Pollution over China

Pollution over China

During February 2004, there was considerable outflow of pollution from China and southeast Asia. The false-color image above shows concentrations of carbon monoxide at an altitude of roughly 3 km (700 millibars) in the atmosphere over eastern China blowing eastward off the coast of Asia and out over the Pacific Ocean. Carbon monoxide is a good indicator of this pollution since it is produced during combustion processes such as the burning of fossil fuels in urban and industrial areas as well as by wildfires and biomass burning.

Over China, industrial emissions are mainly responsible for the high levels of carbon monoxide observed in the image, whereas the emissions in South-East Asia are due to agricultural fires. The Asian plume can be followed as it propagates out over the Pacific Ocean, and in some instances this plume reaches the west coast of the United States.

This image represents a composite of data collected over a 25-day period, from February 1-25, 2004, by the Measurements Of Pollution In The Troposphere (MOPITT) instrument aboard NASA’s Terra satellite. The colors represent the mixing ratios of carbon monoxide in the air, given in parts per billion by volume. The grey areas show where no data were collected due to persistent cloud cover.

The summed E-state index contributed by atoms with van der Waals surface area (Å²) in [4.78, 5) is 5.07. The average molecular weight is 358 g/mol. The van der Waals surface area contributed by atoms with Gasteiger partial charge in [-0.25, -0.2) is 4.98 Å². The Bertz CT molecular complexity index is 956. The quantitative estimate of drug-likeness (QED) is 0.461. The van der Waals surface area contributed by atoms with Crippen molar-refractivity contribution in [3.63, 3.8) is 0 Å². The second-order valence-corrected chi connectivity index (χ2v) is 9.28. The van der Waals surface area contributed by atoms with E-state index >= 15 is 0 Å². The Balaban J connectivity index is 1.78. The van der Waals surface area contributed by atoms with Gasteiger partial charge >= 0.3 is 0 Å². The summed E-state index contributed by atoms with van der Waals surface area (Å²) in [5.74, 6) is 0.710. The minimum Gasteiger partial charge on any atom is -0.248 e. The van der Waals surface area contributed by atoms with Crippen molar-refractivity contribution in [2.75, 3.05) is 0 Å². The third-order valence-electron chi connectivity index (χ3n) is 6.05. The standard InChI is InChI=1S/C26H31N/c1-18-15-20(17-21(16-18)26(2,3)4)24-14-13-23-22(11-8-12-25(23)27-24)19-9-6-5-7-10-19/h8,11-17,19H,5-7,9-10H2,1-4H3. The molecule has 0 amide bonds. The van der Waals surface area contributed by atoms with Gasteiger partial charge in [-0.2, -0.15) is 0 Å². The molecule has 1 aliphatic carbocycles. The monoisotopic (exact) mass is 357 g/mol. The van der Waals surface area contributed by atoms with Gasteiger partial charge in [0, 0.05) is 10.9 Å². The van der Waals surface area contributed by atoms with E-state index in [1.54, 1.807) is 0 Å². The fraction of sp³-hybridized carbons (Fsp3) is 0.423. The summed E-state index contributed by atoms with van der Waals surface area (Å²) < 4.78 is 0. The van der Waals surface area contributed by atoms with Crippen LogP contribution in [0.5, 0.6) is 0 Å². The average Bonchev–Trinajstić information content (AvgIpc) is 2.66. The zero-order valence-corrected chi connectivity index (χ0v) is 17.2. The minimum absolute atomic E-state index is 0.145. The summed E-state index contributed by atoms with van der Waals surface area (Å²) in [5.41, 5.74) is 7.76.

The image above corresponds well with true-color images captured over the region by the SeaWiFS and Aqua MODIS instruments on February 15 and February 19, 2004.

Image courtesy NCAR and University of Toronto MOPITT Science Teams